A more specific object of the invention is to provide a device capable of achieving the above objectives which can be easily and inexpensively installed on existing engines.
Briefly, in accordance with the invention, a small tube is specially aligned in each branch of the intake manifold of an internal combustion engine in such a way that it directs a portion of the incoming air (alone or mixed with fuel) against the intake port of its associated cylinder at a point remote from the intake valve.
FIG. 1 is a plan view, partially in cross-section, of a preferred embodiment of an internal combustion engine according to the invention; and
FIG. 2 is a cross-sectional side view along the line 2--2 of FIG. 1.
FIG. 3 is a top view, partially showing the intake manifold branch 22C and its respective valve port entrance.
The invention has been tested experimentally in a number of different automobile engines with substantially improved results in all cases. For the sake of example only, in the following detailed description of the invention, the invention is illustrated and described as applied to the engine of a 1980 Toyota Corolla. This engine is a four cylinder, 1.8 liter hemihead engine of well-known design.
Referring to the drawings, a conventional internal combustion engine includes an engine body 10 containing four cylinders designated 12A, 12B, 12C and 12D within a cylinder block 14. A cylinder head 16 is secured to the block 14 and defines combustion chambers 18A, B, C and D with the respective cylinders 12A, B, C and D. One of the four pistons is shown in FIG. 2 at 19C.
An intake manifold 20 includes four manifold branches 22A, B, C and D cooperating with respective intake ports 26A, B, C and D within the cylinder head 16. The intake valves are shown at 30A, B, C and D and the exhaust valves are shown at 32A, B, C and D. An exhaust manifold 35 is connected to exhaust ports 36A, B, C and D and a sparkplug 37 is arranged in each of the combustion chambers 18A, B, C and D. The mechanisms for operating the intake and exhaust valves are not shown for the sake of simplicity. Likewise, the carburetor 39 which is mounted on the intake manifold 20 is shown only diagrammatically.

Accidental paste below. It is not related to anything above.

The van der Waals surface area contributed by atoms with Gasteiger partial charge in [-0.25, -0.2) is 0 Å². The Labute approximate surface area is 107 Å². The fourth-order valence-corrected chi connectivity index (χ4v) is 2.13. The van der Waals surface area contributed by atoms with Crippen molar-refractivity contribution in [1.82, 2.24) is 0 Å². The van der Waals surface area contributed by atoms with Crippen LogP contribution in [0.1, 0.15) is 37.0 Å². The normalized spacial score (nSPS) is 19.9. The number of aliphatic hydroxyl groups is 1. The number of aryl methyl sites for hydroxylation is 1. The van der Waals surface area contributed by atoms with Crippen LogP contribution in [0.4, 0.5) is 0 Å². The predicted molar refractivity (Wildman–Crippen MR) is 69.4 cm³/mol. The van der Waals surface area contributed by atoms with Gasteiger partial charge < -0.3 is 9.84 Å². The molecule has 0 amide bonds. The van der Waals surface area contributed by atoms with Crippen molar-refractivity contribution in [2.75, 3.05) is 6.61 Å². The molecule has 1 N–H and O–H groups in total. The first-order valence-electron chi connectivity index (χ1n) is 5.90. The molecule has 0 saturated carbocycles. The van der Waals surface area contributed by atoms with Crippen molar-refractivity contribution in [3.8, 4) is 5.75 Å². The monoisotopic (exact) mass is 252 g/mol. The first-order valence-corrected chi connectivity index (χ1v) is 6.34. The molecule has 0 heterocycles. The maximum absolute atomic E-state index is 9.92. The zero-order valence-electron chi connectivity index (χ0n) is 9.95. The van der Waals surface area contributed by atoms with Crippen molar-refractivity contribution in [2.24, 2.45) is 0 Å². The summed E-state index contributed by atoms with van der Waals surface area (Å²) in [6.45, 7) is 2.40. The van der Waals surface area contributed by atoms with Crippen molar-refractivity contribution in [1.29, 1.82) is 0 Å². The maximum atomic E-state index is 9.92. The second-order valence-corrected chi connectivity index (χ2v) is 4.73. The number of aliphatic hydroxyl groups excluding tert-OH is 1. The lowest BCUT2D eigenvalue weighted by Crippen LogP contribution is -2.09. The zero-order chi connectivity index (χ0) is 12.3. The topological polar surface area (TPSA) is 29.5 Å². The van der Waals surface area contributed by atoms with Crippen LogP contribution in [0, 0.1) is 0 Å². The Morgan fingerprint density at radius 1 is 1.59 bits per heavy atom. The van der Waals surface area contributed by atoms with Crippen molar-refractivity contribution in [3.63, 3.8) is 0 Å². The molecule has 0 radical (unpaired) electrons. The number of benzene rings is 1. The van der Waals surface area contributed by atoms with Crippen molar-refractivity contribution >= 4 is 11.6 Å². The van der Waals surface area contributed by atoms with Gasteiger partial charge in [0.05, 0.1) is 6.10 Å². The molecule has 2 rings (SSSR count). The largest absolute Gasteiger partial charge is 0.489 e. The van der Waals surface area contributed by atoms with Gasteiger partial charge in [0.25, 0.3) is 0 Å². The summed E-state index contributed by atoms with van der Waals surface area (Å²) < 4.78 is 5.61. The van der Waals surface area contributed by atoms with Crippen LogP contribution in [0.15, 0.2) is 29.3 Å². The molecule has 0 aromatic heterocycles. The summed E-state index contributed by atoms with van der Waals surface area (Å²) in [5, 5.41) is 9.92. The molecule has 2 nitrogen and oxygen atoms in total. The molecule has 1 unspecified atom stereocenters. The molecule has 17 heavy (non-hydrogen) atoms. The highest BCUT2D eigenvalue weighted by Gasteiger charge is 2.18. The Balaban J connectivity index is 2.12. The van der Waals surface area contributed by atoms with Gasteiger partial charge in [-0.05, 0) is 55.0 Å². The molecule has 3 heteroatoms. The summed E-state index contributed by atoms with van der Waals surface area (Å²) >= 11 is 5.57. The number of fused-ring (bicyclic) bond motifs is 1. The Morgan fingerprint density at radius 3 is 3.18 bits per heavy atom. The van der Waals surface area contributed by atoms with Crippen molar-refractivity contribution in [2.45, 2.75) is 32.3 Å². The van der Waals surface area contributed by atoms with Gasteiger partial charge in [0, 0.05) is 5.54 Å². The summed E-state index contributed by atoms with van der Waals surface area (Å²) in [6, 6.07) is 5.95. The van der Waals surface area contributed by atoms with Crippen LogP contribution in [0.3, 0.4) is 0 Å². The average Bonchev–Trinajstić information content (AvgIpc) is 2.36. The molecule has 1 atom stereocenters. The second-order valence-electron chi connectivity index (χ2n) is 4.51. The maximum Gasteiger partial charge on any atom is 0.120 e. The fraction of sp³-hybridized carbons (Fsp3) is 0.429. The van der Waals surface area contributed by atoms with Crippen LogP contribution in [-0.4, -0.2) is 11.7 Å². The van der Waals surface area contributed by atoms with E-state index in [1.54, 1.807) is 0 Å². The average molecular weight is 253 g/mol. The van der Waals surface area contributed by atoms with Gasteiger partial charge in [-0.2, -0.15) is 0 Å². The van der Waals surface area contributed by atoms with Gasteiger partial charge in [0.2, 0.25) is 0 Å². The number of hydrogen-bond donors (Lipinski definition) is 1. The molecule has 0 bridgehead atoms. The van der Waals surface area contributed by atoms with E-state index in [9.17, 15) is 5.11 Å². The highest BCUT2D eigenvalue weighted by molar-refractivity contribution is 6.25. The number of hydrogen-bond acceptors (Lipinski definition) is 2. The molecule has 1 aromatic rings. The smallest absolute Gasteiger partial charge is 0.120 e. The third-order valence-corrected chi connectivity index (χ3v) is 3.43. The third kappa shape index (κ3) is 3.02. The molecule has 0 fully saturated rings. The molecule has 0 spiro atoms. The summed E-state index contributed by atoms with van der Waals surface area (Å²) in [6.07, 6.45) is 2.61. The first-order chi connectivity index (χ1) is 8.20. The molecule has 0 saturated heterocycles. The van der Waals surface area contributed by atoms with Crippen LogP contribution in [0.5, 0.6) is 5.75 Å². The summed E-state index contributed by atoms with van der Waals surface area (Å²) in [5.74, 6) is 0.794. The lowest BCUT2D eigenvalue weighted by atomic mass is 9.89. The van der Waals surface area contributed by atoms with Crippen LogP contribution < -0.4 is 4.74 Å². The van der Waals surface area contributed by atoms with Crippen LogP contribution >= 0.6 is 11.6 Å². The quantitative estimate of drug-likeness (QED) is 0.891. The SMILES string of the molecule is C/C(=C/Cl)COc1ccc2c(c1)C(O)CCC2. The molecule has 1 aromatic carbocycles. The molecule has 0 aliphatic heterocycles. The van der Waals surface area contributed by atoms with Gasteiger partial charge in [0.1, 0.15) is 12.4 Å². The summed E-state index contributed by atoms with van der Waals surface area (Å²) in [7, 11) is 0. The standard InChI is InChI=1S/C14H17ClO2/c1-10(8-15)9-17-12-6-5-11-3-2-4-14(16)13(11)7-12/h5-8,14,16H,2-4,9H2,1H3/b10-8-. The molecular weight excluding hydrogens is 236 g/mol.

In accordance with a preferred embodiment of the invention, small tubes 40 A, B, C and D are placed in the respective intake manifold branches 22A, B, C and D and aligned as shown so that a small part of the incoming fuel-air mixture is redirected through the tube 40 against the curved surface of the associated intake port 26. The construction and arrangement of the tube 40A is shown in detail in FIG. 3, the same principles of construction and operation being applicable to the tubes 40B, C and D.
The axis of the tube shown at 42 is placed at an angle with respect to the axis 43 of the manifold branch 22C and the inlet end of the tube is cut to form an angle β which is substantially less than 90°. These angles are believed to be meaningful in the practice of the invention.
The angle α is selected so that the air-fuel flow through the tube 40 strikes the wall of intake port 26 at a point as far removed from the intake valve 30 as possible. This has been found to be an important feature and it is believed to enhance the turbulence within the combustion chamber due to the increased length of the flow path.
The angle β on the inlet side is preferably in the range of 35° to 45° so as to increase the amount of the fuel air mixture that will flow through the tube 20. The tube 40 is advantageously cut "square" (i.e. β=90°) on its outlet side.